Family Relationships

Join other women in the sandwich generation - share ideas and solutions as you learn to nourish family relationships without starving yourself.

Monday, November 29, 2010

Tips for Grandmothers During the Holidays

This time of year, the role of grandmother can be most rewarding, especially if you and you grandchild spend some of the winter holidays together. Ours just visited for Thanksgiving and we all enjoyed being together to celebrate. While buying and giving presents is important, the most significant gift you can give your grandchild is your presence, attention and love. And you know the best gift you can receive back is a great big hug. For some budget-friendly and fun activities to do with your grandkids this holiday season, here's 100 free things to choose from.

Generations of family gathered together for holiday dinner

'Grand Mothers' come in all sizes and shapes, as well as names - Grandma, Nana, Bubbe, Granny, or whatever special name your grandkids have for you. Grandchildren may live near or far; be in preschool, grade school, college or beyond; from intact or blended families. What grandmothers share in common is a deep desire to maintain a loving bond with their grandchildren. Here are some tips for creating enriched relationships:

When your grandchildren live far away, the most salient issue is developing connections. You probably don't have the opportunity to see them more than every few months, particularly in this economy. You will likely need to enlist the aid of your adult children to help you form the bonds between you and their kids. How you connect will change as they grow and will certainly flow from your own interests and creative talents. Whatever you choose, your efforts will be well worth it when you see how excited they get when you visit. For some new ideas about connecting at a distance, take a look the article on our website, Create Meaningful Bonds with Your Grandchildren across the Miles.

When your grandkids are babies, help them develop a full impression of you. You can best do this by using all the sensations that babies respond to. Let them begin to identify your voice by cooing to them on the phone or sending them tapes or CD's with you singing, reading or speaking to them. They can begin to recognize your face from pictures of you in their room or on the computer via iChat or Skype. Have a special song or book that you share with them as you cuddle on each visit. Wear the same perfume - or even a dab of vanilla – whenever you visit so that they learn to associate that with you.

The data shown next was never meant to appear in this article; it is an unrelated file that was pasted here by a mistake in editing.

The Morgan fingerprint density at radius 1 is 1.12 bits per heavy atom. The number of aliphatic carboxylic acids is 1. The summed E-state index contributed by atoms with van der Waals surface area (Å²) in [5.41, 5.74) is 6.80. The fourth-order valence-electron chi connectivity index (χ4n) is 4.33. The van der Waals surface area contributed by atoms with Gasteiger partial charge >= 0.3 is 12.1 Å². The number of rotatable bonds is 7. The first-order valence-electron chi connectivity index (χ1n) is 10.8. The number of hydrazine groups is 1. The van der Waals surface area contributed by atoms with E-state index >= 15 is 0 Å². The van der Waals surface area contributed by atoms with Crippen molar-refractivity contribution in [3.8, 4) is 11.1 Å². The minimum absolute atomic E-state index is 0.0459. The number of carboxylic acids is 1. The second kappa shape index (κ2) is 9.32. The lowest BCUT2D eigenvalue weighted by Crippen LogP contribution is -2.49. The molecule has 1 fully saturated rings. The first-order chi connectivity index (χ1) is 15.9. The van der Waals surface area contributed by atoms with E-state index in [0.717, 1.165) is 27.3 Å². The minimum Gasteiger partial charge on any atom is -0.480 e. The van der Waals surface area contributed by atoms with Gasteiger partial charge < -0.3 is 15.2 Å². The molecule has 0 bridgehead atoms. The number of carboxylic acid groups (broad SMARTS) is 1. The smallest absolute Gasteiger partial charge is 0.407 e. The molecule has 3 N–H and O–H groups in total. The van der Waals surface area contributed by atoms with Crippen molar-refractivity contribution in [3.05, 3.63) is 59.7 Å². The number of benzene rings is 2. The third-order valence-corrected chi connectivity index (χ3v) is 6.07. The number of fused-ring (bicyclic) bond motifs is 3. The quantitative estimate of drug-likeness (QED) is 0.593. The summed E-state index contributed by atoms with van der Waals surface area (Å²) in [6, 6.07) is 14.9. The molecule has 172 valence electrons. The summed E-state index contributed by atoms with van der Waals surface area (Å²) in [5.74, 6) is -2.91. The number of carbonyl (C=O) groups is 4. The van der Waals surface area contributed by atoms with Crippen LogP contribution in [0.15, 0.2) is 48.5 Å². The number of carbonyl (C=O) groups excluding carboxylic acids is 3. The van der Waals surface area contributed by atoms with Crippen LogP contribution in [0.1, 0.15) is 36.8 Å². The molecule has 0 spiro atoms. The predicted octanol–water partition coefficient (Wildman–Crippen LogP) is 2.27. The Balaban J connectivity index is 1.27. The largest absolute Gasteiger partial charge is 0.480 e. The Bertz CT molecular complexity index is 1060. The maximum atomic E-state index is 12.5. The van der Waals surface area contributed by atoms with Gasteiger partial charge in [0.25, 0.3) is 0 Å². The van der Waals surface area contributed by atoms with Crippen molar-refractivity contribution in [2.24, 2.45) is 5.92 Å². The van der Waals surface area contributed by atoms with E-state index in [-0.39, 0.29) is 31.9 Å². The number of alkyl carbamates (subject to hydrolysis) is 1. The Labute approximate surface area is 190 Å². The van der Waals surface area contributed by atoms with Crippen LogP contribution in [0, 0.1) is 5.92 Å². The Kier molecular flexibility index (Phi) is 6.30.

Even if you can't spend the holidays together, continue to use phone calls, letters, cards, texting and emails to stay in touch. After a visit, you can create a scrapbook for them of pictures and souvenirs from your time together. Their memories of you will be enhanced when they have something tangible to look at and savor over and over again, like Family Photo Books. You can write them stories or poems about what you do together, with them as the star of the piece.

During the rest of the year, learn about your grandchildren's activities and interests so you can engage with them about topics that mean a lot to them. Pay attention to their friends when you go to their birthday parties, sports events or special occasions - then you can ask about them later when you have returned home. Integrate what you find out and keep up with their changing activities. All of your efforts will help cement the connections between you.

Check back with us again on Wednesday when we’ll have some more tips for you grandmothers to put in place this holiday season.

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